The Houston Rockets, Dallas Mavericks and Atlanta Hawks all present intriguing possibilities for the big man, perhaps even more appealing than spending more time in D'Antoni's perimeter-oriented system under the unrelenting eye of the L.A. media.
But no team can offer as many years (five) or as much money ($118 million) as the Lakers. L.A. staked the future of the franchise on Howard's broad shoulders and can ill afford to back off of that gamble at this point. Not to mention the appeal for Howard given the rich history of the franchise, or the celebrity culture that L.A. provides.
Whether or not that's good news for the Lakers remains to be seen.
Howard's counterpart, Pau Gasol, won't quite be as fortunate. Or, perhaps, will be more lucky.
Gasol's long been the scapegoat of any L.A. struggles while rarely being granted the appropriate credit for the successes that he's helped bring the organization.
The 2012-13 season was simply a microcosm of his tumultuous tenure.
Despite a rash of injuries, being relegated to a stretch-forward role that he's never displayed the ability to fill and later as a backup center, critics still railed the Spaniard's declining production (13.7 points per game, 46.6 field-goal percentage—both career lows for the 12-year vet).
His impressive end to the season, three triple-doubles in his final seven games, was lost amid the disappointing finish.
By way of amnesty or trade, Gasol will jettisoned in a hollow attempt to release this franchise from the clinching grasp of mediocrity.
With Bryant and Howard potentially chewing up $50 million-plus in combined salary for next season, Gasol's $19 million salary and poor fit in D'Antoni's system will ultimately spell his departure.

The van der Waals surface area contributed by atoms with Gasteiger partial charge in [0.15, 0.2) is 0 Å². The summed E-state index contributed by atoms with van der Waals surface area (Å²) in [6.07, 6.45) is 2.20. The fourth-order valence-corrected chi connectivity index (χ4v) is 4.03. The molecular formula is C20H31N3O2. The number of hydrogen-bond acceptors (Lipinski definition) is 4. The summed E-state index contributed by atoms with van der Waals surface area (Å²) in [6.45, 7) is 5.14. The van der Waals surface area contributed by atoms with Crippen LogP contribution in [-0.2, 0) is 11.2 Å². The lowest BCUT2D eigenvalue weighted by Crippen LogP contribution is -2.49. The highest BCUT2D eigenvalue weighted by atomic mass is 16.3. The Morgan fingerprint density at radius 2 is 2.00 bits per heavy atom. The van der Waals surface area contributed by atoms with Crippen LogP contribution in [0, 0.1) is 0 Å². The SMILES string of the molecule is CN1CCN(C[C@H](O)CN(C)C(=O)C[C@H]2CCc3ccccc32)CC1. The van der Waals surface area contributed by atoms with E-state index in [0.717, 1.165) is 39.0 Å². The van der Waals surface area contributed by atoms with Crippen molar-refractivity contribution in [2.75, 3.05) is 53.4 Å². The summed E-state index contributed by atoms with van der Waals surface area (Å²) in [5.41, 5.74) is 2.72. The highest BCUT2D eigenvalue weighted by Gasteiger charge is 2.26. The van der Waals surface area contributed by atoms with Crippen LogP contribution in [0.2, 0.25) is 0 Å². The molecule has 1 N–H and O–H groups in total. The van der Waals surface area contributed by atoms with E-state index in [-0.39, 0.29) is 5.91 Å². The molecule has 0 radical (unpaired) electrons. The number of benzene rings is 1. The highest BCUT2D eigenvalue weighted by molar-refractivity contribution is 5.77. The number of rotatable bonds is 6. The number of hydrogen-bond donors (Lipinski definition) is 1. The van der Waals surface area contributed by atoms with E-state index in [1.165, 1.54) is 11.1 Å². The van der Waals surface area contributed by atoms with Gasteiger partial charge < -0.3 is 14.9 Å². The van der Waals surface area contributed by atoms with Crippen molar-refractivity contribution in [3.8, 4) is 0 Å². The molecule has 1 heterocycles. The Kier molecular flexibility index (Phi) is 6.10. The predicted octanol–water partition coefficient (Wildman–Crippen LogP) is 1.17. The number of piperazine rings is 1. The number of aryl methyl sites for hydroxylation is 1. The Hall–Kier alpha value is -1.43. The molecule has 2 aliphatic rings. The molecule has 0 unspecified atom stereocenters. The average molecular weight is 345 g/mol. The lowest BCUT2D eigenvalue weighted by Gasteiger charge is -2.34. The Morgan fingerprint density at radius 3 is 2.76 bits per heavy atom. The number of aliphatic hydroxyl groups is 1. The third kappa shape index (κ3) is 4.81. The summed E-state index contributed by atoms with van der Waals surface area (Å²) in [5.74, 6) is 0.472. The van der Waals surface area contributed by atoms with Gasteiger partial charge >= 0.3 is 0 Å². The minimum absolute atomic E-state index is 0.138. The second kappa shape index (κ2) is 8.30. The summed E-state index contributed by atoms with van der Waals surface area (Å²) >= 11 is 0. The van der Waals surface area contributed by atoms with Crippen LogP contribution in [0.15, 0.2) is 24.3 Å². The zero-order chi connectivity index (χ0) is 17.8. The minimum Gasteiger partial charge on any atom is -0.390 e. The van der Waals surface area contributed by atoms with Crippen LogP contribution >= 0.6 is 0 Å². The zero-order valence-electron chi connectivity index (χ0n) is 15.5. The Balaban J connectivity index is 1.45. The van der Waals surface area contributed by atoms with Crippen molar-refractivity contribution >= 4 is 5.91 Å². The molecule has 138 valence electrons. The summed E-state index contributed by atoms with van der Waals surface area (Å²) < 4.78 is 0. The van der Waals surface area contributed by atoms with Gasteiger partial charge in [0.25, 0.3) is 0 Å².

Even some last-minute appeals from Bryant wouldn't save Gasol. Not if the organization has already identified Howard as its future face of the franchise.
Certainly more bitter than sweet, the Lakers season still displayed how hard it is to bet against this franchise.
A midseason coaching change, a laundry list of injuries and media-driven tiffs couldn't keep this franchise from salvaging a top-seven finish in a loaded Western Conference.
While no one would call what we just witnessed a success, the enduring strength shown says a lot about this franchise and these players.
L.A.'s Fantastic Four may be reduced to a dynamic duo at the beginning of next season, save for a miraculous healing period for Bryant, but some tinkering with the roster and a better implementation of D'Antoni's schemes should leave this club in the heart of the 2014 postseason race.
Bryant's absence will hurt, but Howard has an impressive resume as the leading man. If the Lakers can find enough perimeter threats to stretch the defense, he can fully reclaim his spot as the unquestioned best center in the business.
As long as this team can tread water in Mamba's absence, it'll be the force next season that we all anticipated seeing this year.